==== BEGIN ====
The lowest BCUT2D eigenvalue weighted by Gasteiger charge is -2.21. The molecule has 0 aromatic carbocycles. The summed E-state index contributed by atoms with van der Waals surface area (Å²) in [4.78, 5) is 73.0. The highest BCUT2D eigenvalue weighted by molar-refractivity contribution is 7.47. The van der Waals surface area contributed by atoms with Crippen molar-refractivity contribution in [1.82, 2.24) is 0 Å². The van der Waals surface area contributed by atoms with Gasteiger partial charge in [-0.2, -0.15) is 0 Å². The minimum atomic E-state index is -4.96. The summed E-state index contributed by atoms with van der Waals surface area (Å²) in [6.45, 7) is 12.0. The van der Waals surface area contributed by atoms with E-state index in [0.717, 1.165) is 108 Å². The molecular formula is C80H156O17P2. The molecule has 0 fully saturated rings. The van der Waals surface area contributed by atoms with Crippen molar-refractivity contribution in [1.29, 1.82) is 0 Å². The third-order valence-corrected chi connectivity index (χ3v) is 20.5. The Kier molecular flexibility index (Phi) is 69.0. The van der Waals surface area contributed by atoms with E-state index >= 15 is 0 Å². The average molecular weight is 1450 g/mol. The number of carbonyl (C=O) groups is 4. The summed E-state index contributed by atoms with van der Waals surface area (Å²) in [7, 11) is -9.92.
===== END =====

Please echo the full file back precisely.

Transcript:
The lowest BCUT2D eigenvalue weighted by Gasteiger charge is -2.21. The molecule has 0 aromatic carbocycles. The summed E-state index contributed by atoms with van der Waals surface area (Å²) in [4.78, 5) is 73.0. The highest BCUT2D eigenvalue weighted by molar-refractivity contribution is 7.47. The van der Waals surface area contributed by atoms with Crippen molar-refractivity contribution in [1.82, 2.24) is 0 Å². The van der Waals surface area contributed by atoms with Gasteiger partial charge in [-0.2, -0.15) is 0 Å². The minimum atomic E-state index is -4.96. The summed E-state index contributed by atoms with van der Waals surface area (Å²) in [6.45, 7) is 12.0. The van der Waals surface area contributed by atoms with E-state index in [0.717, 1.165) is 108 Å². The molecular formula is C80H156O17P2. The molecule has 0 fully saturated rings. The van der Waals surface area contributed by atoms with Crippen molar-refractivity contribution in [1.29, 1.82) is 0 Å². The third-order valence-corrected chi connectivity index (χ3v) is 20.5. The Kier molecular flexibility index (Phi) is 69.0. The van der Waals surface area contributed by atoms with E-state index >= 15 is 0 Å². The average molecular weight is 1450 g/mol. The number of carbonyl (C=O) groups is 4. The summed E-state index contributed by atoms with van der Waals surface area (Å²) in [7, 11) is -9.92.